Survivors of Symphysiotomy reject offer of inquiry

Survivors of Symphysiotomy have rejected the Government-ordered inquiry into the practice, which was carried out in Irish maternity hospitals up to the 1980s.

The procedure - used to permanently widen the pelvis by sawing it in two - was performed on almost 1,500 women during childbirth.

Last night, the Minister for Health Mary Harney confirmed she has asked the Institute of Obstetricians and Gynecologists to carry out an investigation into its use.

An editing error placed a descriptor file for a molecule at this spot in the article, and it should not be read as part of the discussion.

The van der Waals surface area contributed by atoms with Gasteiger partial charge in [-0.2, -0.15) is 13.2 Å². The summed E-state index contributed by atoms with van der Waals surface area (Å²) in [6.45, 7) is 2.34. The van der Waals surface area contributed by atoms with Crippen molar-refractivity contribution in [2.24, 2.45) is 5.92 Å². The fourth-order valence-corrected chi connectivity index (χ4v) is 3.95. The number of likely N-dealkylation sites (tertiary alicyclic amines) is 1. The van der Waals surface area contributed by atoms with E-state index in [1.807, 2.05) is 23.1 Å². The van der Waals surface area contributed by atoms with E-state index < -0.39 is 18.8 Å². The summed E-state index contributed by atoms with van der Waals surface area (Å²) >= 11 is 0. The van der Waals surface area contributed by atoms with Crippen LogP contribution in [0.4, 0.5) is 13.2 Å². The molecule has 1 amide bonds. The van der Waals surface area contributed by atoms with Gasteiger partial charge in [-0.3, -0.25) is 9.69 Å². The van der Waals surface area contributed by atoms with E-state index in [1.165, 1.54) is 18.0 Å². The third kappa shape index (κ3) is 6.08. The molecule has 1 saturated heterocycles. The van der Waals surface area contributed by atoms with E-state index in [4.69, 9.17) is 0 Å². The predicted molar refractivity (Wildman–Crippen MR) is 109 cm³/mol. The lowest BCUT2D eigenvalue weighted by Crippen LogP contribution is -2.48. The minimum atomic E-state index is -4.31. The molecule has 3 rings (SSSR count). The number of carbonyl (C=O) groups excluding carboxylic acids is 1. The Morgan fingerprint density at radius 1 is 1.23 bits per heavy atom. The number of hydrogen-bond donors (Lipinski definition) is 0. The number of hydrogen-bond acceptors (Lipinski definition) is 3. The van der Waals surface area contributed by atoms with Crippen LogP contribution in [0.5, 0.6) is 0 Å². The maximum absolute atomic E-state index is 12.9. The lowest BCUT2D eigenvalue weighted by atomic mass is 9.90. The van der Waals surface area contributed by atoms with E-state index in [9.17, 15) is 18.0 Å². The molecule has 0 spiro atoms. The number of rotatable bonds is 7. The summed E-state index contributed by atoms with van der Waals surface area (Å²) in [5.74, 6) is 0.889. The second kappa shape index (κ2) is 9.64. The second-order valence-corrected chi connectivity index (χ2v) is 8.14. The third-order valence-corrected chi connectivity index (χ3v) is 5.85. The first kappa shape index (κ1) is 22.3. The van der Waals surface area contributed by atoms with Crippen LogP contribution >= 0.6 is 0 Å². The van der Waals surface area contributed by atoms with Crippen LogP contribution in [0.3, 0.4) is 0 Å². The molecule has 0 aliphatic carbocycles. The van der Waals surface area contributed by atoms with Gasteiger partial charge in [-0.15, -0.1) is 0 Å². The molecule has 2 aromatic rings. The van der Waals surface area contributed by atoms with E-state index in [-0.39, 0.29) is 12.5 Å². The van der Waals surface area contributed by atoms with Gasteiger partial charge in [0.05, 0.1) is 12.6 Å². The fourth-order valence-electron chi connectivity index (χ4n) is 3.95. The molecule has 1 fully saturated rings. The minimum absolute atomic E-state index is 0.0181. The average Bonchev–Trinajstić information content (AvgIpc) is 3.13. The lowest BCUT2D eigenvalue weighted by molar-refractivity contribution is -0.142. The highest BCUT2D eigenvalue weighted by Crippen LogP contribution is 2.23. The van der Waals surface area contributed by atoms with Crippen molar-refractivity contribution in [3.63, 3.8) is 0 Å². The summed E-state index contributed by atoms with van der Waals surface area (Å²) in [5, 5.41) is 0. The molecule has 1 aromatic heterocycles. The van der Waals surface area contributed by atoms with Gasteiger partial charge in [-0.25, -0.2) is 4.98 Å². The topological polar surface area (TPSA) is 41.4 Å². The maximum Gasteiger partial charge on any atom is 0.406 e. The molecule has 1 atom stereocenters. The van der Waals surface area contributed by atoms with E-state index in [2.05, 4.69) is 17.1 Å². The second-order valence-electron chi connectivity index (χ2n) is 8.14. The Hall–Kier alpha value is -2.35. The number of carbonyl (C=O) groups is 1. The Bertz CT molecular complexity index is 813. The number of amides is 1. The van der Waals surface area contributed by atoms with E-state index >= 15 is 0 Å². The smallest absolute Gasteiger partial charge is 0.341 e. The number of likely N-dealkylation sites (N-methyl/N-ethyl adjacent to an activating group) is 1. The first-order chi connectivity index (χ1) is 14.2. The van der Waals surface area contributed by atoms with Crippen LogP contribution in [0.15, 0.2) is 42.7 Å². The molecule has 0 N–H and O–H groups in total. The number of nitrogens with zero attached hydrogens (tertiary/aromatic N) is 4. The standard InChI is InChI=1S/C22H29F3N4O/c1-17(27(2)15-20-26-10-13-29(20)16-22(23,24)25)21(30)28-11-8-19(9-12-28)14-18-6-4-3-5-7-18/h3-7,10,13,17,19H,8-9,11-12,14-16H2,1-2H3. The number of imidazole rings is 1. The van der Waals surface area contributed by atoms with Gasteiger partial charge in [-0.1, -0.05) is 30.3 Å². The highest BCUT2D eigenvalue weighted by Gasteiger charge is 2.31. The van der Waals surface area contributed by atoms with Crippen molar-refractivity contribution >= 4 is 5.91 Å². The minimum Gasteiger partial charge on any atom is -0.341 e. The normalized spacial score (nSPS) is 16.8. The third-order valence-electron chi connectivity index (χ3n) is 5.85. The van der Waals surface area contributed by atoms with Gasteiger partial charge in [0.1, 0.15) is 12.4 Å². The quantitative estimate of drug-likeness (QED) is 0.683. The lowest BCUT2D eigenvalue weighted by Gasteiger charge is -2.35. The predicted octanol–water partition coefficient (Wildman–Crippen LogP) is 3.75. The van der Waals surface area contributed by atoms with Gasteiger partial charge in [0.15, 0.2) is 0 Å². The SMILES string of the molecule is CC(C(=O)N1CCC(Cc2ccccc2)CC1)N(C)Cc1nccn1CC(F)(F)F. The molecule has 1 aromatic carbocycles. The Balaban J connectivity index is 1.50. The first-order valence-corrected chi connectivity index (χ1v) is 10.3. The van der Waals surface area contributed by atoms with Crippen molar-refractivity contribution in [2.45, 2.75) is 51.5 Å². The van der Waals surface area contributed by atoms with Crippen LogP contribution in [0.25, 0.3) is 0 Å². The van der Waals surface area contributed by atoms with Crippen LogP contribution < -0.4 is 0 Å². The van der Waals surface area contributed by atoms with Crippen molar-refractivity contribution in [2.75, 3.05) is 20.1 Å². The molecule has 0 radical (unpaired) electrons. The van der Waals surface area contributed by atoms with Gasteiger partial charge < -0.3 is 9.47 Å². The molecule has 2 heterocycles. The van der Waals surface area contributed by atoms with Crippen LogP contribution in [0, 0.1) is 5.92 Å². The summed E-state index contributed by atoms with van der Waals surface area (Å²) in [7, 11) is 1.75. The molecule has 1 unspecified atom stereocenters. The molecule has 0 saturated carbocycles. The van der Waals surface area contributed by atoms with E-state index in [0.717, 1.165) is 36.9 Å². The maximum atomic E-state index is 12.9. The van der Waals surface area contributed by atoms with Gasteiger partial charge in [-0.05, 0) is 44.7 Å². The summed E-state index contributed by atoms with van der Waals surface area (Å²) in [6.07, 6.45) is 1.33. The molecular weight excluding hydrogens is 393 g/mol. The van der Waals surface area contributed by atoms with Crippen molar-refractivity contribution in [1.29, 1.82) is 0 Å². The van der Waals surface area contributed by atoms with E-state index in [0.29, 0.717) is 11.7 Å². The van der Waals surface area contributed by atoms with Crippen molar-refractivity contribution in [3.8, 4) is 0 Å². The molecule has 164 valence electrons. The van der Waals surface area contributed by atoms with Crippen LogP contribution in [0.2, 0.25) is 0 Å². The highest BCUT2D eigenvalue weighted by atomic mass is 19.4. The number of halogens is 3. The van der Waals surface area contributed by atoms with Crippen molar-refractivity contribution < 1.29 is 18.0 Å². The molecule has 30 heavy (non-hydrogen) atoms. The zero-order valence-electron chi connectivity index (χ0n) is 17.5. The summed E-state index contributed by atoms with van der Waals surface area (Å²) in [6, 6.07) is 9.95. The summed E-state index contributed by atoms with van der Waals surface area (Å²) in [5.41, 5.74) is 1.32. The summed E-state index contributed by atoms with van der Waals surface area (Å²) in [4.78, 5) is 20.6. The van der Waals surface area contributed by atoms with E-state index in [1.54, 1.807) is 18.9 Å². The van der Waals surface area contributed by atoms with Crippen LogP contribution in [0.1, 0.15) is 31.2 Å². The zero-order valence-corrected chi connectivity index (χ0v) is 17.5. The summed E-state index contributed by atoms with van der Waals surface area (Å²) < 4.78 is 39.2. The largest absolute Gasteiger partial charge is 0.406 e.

However, the survivors group says the Institute has repeatedly defended syphysiotomy, and will not deliver real accountability.

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